Judy Terry is a marketing professional and a former local councillor in Suffolk.

Despite facing a potential unemployment crisis, with up to 4 million out of a job, especially affecting young people, I haven’t heard a single Minister highlighting the extensive career opportunities across the UK’s Armed Services, which are keen to recruit the best men and women to apprenticeships and officer training.

British Forces are amongst the best in the world, highly respected internationally for their leadership and effectiveness, both in combat and when delivering care and support to populations faced with environmental disasters. They work and train in partnership with other Western forces, including America and Europe, across the world, to protect us – and our interests.

Billions of pounds are invested annually in training and equipment, including new aircraft carriers.

Whatever their rank, Forces members are highly skilled decision-makers, building trust with colleagues, used to taking the initiative as well as responding to emergencies both at home and abroad. Within the last year, for example, the Army was deployed in flood zones around the UK, helping to save communities, built the Nightingale hospitals, and is now assisting at Covid-19 test centres.

The Prime Minister is even considering calling on the Army to assist Police in controlling breaches of pandemic protective measures, although Parliament hasn’t been consulted.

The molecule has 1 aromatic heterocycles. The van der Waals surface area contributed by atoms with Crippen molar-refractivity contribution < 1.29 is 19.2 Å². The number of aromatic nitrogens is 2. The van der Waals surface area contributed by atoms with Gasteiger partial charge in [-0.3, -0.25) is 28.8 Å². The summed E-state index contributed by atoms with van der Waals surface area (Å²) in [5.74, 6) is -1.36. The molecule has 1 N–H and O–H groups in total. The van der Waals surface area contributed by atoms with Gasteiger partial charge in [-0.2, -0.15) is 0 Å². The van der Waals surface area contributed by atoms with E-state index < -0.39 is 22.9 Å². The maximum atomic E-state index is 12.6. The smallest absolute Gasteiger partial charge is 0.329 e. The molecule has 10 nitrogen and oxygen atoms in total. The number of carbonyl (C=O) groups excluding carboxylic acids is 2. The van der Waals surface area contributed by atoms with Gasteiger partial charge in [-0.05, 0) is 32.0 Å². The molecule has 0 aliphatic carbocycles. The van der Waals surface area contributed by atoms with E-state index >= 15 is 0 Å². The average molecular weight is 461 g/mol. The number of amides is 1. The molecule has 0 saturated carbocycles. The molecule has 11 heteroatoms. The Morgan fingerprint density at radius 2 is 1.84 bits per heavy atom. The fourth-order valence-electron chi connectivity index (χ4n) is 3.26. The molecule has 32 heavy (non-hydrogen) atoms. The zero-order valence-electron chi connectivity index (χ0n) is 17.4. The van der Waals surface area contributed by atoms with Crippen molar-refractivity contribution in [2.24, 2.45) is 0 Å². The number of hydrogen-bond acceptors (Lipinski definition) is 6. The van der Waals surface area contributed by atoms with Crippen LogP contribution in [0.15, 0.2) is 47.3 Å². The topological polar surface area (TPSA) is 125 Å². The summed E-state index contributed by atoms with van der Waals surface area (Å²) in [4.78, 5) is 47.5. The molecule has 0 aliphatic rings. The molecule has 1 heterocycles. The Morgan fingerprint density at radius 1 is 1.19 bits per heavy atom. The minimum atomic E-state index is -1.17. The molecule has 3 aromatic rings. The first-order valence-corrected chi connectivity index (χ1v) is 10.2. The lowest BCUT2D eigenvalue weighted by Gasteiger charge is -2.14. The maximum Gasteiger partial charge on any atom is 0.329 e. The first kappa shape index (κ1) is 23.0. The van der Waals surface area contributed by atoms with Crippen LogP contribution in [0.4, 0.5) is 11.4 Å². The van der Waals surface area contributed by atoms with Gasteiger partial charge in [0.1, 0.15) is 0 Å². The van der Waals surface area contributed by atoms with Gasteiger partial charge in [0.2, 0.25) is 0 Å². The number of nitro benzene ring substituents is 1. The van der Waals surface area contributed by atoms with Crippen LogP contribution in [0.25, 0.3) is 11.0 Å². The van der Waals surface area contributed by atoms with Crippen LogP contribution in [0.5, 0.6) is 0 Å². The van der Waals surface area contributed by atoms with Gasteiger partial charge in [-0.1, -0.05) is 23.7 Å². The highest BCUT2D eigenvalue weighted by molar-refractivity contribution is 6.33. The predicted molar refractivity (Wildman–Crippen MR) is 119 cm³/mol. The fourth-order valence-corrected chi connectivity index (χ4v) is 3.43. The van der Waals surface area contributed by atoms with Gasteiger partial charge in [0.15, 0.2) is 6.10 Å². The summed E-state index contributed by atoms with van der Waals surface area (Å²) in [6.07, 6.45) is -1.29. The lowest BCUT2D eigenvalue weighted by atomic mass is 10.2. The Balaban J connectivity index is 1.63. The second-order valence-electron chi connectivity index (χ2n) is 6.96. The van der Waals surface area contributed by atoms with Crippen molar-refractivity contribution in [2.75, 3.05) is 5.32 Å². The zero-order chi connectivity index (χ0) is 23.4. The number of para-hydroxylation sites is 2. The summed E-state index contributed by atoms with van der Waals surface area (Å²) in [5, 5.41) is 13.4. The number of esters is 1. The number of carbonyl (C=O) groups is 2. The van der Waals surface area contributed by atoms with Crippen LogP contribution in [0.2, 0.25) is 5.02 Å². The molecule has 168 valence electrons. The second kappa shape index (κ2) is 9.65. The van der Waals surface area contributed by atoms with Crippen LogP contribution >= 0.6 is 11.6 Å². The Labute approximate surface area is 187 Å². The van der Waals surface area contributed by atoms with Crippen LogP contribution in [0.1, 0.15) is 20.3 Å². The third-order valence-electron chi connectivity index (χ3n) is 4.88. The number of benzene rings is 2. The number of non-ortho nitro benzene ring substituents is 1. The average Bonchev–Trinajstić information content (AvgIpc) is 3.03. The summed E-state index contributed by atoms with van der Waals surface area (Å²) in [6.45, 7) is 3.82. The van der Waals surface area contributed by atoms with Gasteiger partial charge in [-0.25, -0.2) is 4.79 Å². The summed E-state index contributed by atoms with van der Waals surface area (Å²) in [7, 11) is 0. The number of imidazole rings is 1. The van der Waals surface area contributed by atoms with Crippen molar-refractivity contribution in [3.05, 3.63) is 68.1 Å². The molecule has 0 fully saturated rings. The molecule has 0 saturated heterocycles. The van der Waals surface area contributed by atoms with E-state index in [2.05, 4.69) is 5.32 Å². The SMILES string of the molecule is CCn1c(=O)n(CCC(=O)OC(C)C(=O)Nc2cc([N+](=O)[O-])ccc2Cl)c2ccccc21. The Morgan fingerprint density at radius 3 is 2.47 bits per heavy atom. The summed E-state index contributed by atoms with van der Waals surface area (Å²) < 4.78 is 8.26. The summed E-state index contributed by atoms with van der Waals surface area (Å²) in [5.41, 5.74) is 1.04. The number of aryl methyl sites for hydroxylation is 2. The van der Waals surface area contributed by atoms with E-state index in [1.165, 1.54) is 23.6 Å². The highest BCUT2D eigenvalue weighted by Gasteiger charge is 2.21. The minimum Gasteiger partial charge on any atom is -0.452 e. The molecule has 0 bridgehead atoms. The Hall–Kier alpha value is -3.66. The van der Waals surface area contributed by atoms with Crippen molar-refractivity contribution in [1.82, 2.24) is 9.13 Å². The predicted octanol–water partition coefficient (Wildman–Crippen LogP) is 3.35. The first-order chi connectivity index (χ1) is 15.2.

Unfortunately, this year’s annual Remembrance Day events to celebrate our military heroes will be curtailed for obvious reasons, but the minute’s silence will still serve as a reminder of how much we owe to them across the generations.

So, young people with good A levels and degrees could serve their country, saving lives, developing fantastic careers, travelling the world, employing their exceptional skills and knowledge, whilst earning a generous salary, from £15,000 as an apprentice to over £50,000.

According to the various websites (just google the Ministry of Defence), there are over 100 roles: from combat to engineer, medical services: nurses, doctors, dentists, radiographers, as well as IT, with cyber security and intelligence an important growth sector. Divers, dog handlers, police services, linguists, chefs, pilots, musicians, chaplains, deck officers, managers, air traffic controllers, logistics… – the world could literally be your oyster. These are lifetime skills, which can be transferred to other organisations, whether in the public sector or private industry.

Unlike private schools, there is a general reluctance in state schools to encourage careers in the Services, which inevitably impacts on diversity ambitions. Given the unemployment crisis, now is the time for local authorities to organise more structured career guidance, using films to illustrate the range of opportunities available, and zoom sessions with members of the Services, representing all ranks and specialisms.

The Government has also launched its campaign to recruit 20,000 new police officers, and has committed to expanding green energy and wind farms, but too few young people are aware of how to apply, or what qualifications are needed. There are some fantastic opportunities, with tailored training available; West Suffolk College is an example of how courses are being adapted for new recruits, as well as older people looking to retrain. Local authorities just need to rise to the challenge and communicate.